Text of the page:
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Summary

  • Small cap stocks have been lagging large caps for much of 2014.
  • What does history tell us about the sustainability of a bull market when small caps are lagging?
  • How should we account for small caps within the context of the bigger picture outlook for equities?

Small Caps: The Hype

If you follow the markets, it is difficult to escape the never-ending cries about the impending gloom and doom in the S&P 500 (NYSEARCA:SPY) because small cap (NYSEARCA:IWM) stocks have been lagging large cap stocks. Below are two examples. From The Dallas Morning News:

Are small cap stocks waving a warning flag? One of the key signs of a bull market about to roll over is when just a few big stocks are pushing the indexes higher as the riskier, more volatile small caps sell off. In the two years leading up to the 2001 bear market, 80 percent of the gains in the S&P 500 came from fewer than 20 percent of the stocks. If the S&P 500 is hitting new highs, the much broader Russell 2000 should also be hitting new highs. The Russell 2000 has moved in lockstep with both the S&P 500 and the Dow Jones Industrial Average through most of the current bull market.

From CNBC:

After the worst week in two years, stocks are vulnerable to a further selloff, technicians say. From European bank stocks to small caps and junk bonds, there are a variety of indicators that are flashing warning signs, including the S&P 500 itself, which last week fell through an area around 1,950, an important support level, they said.

Small Caps: The Facts

If someone tells you to be concerned about something, it is always wise to look at history and ask:

How concerned should we be?

The chart below tells us small cap underperformance is not necessarily a show-stopper for a bull market. The top of the chart below shows the performance of the S&P 500 (large caps) relative to the Russell 2000 Index (small caps). The bottom of the chart shows the S&P 500 in isolation. When the large-cap-to-small-cap ratio rises, it tells us large caps are outperforming small caps. From 1994 to late 1999, small caps significantly underperformed large caps. During the same period the S&P 500 moved from 443 to 1,419. Said another way, during a period of small cap underperformance, the S&P 500 increased by a factor of 3.2, which is a massive gain in the broader stock market.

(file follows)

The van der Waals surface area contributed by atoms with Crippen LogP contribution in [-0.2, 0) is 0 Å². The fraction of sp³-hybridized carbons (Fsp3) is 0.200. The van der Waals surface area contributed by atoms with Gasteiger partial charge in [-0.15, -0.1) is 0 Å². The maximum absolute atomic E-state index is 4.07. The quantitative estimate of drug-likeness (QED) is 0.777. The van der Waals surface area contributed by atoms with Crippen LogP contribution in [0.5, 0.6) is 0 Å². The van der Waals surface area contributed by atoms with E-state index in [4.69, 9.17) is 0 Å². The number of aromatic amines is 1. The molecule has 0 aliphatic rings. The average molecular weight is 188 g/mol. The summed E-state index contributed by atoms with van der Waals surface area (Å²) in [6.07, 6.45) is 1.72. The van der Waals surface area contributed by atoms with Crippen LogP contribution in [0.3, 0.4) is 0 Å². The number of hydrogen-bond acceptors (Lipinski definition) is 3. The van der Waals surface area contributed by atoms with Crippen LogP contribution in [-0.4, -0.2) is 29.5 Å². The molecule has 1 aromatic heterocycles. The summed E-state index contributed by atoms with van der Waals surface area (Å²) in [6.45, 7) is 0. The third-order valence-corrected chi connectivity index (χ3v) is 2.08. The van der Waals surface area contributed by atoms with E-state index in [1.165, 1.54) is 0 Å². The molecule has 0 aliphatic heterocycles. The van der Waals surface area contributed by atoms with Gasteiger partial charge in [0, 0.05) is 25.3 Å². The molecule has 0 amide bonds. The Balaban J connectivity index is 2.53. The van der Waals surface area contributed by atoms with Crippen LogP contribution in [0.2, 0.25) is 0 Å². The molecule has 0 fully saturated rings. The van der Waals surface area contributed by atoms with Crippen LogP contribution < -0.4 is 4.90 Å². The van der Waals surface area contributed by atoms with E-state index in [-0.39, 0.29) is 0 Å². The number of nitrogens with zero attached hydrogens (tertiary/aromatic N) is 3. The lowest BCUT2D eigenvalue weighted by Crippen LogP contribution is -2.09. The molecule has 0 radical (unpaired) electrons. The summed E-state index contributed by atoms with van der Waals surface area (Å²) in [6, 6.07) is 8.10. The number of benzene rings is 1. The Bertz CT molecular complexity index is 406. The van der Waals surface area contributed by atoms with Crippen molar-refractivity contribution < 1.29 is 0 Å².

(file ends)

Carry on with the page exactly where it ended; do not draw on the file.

We have covered this topic in the past; thus if you want more evidence, Busting Small Cap/Stock Market Risk Myths is a good source.

Investment Implications - The Weight Of The Evidence

All things being equal we would prefer to see small caps outperform their more established and larger brothers. However, having small caps lag, taken in isolation, is not a reason to sprint for the nearest equity exit. Rather than focus on small caps alone, it is best to look at all the evidence from multiple markets, asset classes, and ratios, something we accomplish via our market model. The weight of the evidence was somewhat shaky as of the close on Friday, August 15. Somewhat shaky does not mean bearish; it means it was prudent to reduce equity exposure until the market provided us with a bit more clarity from a probability perspective. The odds began to improve on Monday, August 18, prompting us to increase our equity exposure to get back aligned with the hard evidence.

Fed Remains A Concern

When this article was penned, the market was still digesting Janet Yellen's Jackson Hole address. There is no way to sugar coat the impact of rate hikes from central banks. All things being equal, markets prefer to see rate cuts rather than rate hikes. However, the market and evidence will begin to show some observable signs of deterioration if interest rate concerns begin to threaten the rally in equities. Therefore, our approach does not change. We will continue to monitor the evidence with a flexible, unbiased, and open mind.

Freak out image from Karl-Ludwig Poggemann via Flickr creative commons.

Source: Should We Freak Out About Small Cap Underperformance?